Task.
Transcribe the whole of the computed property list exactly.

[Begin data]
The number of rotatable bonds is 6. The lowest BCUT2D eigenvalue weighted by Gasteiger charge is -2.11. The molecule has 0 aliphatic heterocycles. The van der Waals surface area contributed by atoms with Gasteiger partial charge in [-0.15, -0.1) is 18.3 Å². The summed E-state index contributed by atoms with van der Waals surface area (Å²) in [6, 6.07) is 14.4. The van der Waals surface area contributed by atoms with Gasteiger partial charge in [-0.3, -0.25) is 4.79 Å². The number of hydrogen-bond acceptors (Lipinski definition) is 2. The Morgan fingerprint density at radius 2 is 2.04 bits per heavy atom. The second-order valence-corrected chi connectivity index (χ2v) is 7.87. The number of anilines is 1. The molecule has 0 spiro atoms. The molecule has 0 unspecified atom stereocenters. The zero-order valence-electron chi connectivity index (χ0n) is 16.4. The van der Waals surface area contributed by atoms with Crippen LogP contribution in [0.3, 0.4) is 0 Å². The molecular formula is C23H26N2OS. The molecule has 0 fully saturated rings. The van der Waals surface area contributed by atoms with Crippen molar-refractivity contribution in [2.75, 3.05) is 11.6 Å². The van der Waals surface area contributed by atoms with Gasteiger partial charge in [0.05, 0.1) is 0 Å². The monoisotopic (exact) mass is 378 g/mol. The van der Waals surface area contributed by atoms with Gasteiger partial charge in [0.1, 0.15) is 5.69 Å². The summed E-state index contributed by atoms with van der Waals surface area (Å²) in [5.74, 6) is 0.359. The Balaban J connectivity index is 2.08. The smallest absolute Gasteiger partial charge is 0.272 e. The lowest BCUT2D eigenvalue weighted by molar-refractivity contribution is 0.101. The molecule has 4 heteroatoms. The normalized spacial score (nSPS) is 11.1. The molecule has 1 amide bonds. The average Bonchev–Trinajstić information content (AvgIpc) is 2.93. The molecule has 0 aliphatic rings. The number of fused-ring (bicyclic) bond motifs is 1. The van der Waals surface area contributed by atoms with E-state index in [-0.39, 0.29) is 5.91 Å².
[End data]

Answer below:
The number of rotatable bonds is 6. The lowest BCUT2D eigenvalue weighted by Gasteiger charge is -2.11. The molecule has 0 aliphatic heterocycles. The van der Waals surface area contributed by atoms with Gasteiger partial charge in [-0.15, -0.1) is 18.3 Å². The summed E-state index contributed by atoms with van der Waals surface area (Å²) in [6, 6.07) is 14.4. The van der Waals surface area contributed by atoms with Gasteiger partial charge in [-0.3, -0.25) is 4.79 Å². The number of hydrogen-bond acceptors (Lipinski definition) is 2. The Morgan fingerprint density at radius 2 is 2.04 bits per heavy atom. The second-order valence-corrected chi connectivity index (χ2v) is 7.87. The number of anilines is 1. The molecule has 0 spiro atoms. The molecule has 0 unspecified atom stereocenters. The zero-order valence-electron chi connectivity index (χ0n) is 16.4. The van der Waals surface area contributed by atoms with Crippen LogP contribution in [0.3, 0.4) is 0 Å². The molecular formula is C23H26N2OS. The molecule has 0 fully saturated rings. The van der Waals surface area contributed by atoms with Crippen molar-refractivity contribution in [2.75, 3.05) is 11.6 Å². The van der Waals surface area contributed by atoms with Gasteiger partial charge in [0.05, 0.1) is 0 Å². The monoisotopic (exact) mass is 378 g/mol. The van der Waals surface area contributed by atoms with Gasteiger partial charge in [0.1, 0.15) is 5.69 Å². The summed E-state index contributed by atoms with van der Waals surface area (Å²) in [5.74, 6) is 0.359. The Balaban J connectivity index is 2.08. The smallest absolute Gasteiger partial charge is 0.272 e. The lowest BCUT2D eigenvalue weighted by molar-refractivity contribution is 0.101. The molecule has 4 heteroatoms. The normalized spacial score (nSPS) is 11.1. The molecule has 1 amide bonds. The average Bonchev–Trinajstić information content (AvgIpc) is 2.93. The molecule has 0 aliphatic rings. The number of fused-ring (bicyclic) bond motifs is 1. The van der Waals surface area contributed by atoms with E-state index in [-0.39, 0.29) is 5.91 Å².